reply to this | link to this | view in chronology ]

            • icon
              James Burkhardt (profile), 29 Oct 2018 @ 3:13pm

              Re: Re: Re: Re: Re: It's not all that simple...

              Since you seam to continue to fail to understand how I expect this to be done, its more like the machine counted punch card systems developed in the 1960s to what you describe. I just note that those same systems failed in the 2000 election in Florida due to inconsistent use by the voters and punched cards being not easy for human eyes to read when recounting millions of votes - leading to the system being difficult for both humans and machines to read.

              I remind you, I vote in a county with no machines the public accesses. My vote is done with nothing more than a paper and pen, a fully paper ballot. But I have physical limitations that make filling out that ballot difficult on presidential election years, when the list of offices tends to skyrocket both federally and locally.

              A machine which generates my ballot in a human readable manner, much like the current designations, while also machine readable ala scantrons or hole punched ballots, with minimal if any software needed and auditability, would be incredibly beneficial.

              Your instance that my stance is to just "trust" machines are doing correctly is completely inaccurate. I don't want what the machine reads to be anything other than what I read. I want the machine to read that information the same way I do. Any other design is contrary to the whole point of the system. And that you assume I didn't think about that, as well as insisting that we use a system that is proven to have major flaws in a close election, makes me wonder what you are advocating for.

              reply to this | link to this | view in chronology ]

              • icon
                nasch (profile), 30 Oct 2018 @ 2:55pm

                Re: Re: Re: Re: Re: Re: It's not all that simple...

                I think you're the one who's not getting Bamboo's point. You're saying to use machines and software to read and count paper ballots. He's saying even that is a bad idea, and there should be no software whatsoever in the counting process. Once election officials have a paper ballot, whether printed by a computer or filled out by hand, a human should read it and tally the vote. Once all votes at that location are tallied, a human should then phone another human to report the tally. That human adds the tally to all the other tallies reported to arrive at a final vote count without any help from computers.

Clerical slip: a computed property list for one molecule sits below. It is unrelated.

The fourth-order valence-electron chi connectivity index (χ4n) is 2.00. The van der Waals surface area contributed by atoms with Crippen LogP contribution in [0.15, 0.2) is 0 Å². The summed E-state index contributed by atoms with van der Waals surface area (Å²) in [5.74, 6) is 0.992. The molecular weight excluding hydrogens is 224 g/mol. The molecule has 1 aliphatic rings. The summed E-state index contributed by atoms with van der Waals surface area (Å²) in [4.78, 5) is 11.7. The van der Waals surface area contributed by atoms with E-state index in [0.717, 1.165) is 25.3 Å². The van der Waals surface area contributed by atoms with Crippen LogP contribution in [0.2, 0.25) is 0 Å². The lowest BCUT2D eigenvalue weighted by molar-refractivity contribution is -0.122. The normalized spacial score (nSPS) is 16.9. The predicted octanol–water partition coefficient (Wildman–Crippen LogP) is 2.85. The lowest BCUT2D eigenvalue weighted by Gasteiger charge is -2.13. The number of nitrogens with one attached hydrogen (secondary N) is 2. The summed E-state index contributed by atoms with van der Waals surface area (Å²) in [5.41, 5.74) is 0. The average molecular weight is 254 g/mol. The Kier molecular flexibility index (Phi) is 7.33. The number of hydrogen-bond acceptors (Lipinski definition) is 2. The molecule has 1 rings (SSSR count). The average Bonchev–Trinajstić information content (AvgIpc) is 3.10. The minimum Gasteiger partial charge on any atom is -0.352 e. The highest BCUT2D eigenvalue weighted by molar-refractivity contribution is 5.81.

You said "machine counted", "machine readable", and "what the machine reads" so unless I've badly misunderstood you, the above is contrary to your suggestion.

                reply to this | link to this | view in chronology ]

  • This comment has been flagged by the community. Click here to show it
    identicon
    John Smith, 29 Oct 2018 @ 6:34am

    Does it say "Vote held for moderation" when the ridiculously slow button-refresh isn't working properly?

    Good thing THIS site doesn't have that problem.

    reply to this | link to this | view in chronology ]

  • This comment has been flagged by the community. Click here to show it
    identicon
    John Smith, 29 Oct 2018 @ 6:37am

    When 3l33t3d00d15 wins the Presidency with 97 percent of the vote, you can now say you were warned.

    reply to this | link to this | view in chronology ]

  • icon
    Coyne Tibbets (profile), 29 Oct 2018 @ 6:52am

    Be prepared

    The Democratic Party is blaming the government for not doing more, which is a very Democratic Party thing to do.

    IF the Democrats win, be prepared to do an s/Democratic/Republican/g replacement on this line.

    reply to this | link to this | view in chronology ]

    • identicon
      Anonymous Coward, 29 Oct 2018 @ 9:34am

      Re: Be prepared

      Nah. The equivalent would be:

      The Republican Party is blaming the government for its incompetence, which is a very Republican Party thing to do.

      reply to this | link to this | view in chronology ]

  • icon
    crade (profile), 29 Oct 2018 @ 7:08am

    "Hitting "submit" before it's ready to move forward causes problems with candidate selection"

    Any software dev out there calling this user error isn't worth their salt.